Department of Communication Studies
Purpose – A qualitative study by autovideography was conducted to examine adolescent girls' negotiation of their gender roles through the consumption of advertising images. This paper aims to document the study.
Design/methodology/approach – In total, 20 adolescent girls aged 15 to 18 in Hong Kong were asked to take pictures from the media that could illustrate “what girls or women should or should not be and what girls or women should or should not do”. Advertising images captured by the interviewees and their interpretations of those images were analyzed.
Findings – Seven dominant themes were isolated from the interpretations: appearance; personality; skills and work; activities, interests and lifestyle; family; health and safety; and caring for people and the environment. The findings show that adolescent girls pay much attention to images about slimming, body image and physical appearance. They criticized female images in ads as unrealistic but identified with female images that were natural and conventional.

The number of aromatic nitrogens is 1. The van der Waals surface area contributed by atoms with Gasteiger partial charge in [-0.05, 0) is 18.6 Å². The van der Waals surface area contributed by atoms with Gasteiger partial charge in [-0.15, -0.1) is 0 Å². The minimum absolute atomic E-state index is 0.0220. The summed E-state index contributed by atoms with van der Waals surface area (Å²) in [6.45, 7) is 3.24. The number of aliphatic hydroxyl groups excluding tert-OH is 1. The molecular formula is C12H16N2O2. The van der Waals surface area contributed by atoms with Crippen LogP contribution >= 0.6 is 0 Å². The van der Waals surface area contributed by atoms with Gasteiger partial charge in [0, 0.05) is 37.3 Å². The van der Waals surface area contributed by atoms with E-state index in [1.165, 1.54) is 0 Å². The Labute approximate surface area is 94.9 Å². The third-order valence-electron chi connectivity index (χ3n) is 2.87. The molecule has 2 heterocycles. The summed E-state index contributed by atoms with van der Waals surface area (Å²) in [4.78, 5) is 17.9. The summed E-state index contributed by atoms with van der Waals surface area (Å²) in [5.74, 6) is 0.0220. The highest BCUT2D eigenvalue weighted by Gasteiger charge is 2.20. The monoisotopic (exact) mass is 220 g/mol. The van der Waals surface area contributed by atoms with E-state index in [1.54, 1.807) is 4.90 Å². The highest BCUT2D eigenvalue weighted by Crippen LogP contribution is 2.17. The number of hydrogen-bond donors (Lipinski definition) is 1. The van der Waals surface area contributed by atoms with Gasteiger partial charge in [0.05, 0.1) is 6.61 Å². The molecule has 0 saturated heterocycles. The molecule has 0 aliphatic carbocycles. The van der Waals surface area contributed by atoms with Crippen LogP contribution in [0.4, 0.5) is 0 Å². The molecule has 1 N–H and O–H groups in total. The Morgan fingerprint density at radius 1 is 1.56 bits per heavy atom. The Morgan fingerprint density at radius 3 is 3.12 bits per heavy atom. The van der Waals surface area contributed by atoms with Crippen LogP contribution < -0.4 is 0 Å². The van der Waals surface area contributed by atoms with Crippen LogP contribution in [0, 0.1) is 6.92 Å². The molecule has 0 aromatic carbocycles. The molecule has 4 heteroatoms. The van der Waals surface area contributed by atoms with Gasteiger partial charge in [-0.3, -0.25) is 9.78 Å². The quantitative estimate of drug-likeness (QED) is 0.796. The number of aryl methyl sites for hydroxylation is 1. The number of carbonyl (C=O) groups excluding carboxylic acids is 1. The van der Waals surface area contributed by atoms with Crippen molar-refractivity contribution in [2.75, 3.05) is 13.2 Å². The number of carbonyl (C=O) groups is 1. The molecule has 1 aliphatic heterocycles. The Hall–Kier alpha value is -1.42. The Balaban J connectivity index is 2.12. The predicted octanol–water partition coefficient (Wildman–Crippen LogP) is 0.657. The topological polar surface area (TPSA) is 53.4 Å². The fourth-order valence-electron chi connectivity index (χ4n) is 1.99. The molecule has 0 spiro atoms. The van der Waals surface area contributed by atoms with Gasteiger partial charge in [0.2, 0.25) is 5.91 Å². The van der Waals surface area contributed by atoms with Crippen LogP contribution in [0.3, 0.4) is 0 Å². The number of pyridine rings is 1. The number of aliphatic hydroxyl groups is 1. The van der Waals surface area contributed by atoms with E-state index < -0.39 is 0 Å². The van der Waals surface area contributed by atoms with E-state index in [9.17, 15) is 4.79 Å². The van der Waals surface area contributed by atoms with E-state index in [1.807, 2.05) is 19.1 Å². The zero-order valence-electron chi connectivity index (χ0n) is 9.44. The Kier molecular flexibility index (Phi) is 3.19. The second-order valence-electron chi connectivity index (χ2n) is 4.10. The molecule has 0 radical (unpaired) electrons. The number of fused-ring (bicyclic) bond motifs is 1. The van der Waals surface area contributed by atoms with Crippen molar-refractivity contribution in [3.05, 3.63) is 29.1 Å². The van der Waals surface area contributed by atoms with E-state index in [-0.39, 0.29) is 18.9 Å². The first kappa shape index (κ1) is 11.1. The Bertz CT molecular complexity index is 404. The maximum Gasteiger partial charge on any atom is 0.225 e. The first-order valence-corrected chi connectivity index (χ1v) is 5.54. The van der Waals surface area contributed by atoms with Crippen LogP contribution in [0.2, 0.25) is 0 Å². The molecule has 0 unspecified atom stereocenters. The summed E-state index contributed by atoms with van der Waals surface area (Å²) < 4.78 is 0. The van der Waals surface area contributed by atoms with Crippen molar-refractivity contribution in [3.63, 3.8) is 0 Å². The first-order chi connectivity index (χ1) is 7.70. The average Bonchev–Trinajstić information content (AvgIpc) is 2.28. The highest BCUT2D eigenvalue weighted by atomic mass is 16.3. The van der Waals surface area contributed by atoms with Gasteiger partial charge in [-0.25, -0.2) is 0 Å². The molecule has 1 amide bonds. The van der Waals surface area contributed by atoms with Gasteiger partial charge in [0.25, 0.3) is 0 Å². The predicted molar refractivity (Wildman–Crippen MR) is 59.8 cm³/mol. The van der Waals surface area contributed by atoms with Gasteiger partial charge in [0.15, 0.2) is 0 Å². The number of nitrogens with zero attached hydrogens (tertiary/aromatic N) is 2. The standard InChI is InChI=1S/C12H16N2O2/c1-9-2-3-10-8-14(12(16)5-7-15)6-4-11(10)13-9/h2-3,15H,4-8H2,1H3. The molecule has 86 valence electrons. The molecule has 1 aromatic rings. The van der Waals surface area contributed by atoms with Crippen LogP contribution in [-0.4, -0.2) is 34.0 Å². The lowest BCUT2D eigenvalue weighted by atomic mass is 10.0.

Research limitations/implications – The interviewees were recruited from two secondary schools that may not have been representative. The interviews were conducted in English, which may have caused some of the participants to be reticent about presenting their viewpoints. The implications represent a step forward in relation to how media influence young consumers and how teenagers perceive and intercept what they see in the media.
Originality/value – The paper shows that collecting and interpreting female visual images can illustrate vividly the process of gender socialization.
First Page (page number)
Last Page (page number)
Hong Kong Baptist University
Link to Publisher’s Edition
Consumer socialization, Body image, Qualitative method, Social learning, Advertising, Adolescents, Girls, China, Individual behaviour, Sex and gender issues
Chan, Kara, Yu-Leung Ng, and Russell B. Williams. "What do adolescent girls learn about gender roles from advertising images?." Young Consumers 13.4 (2012): 357-366.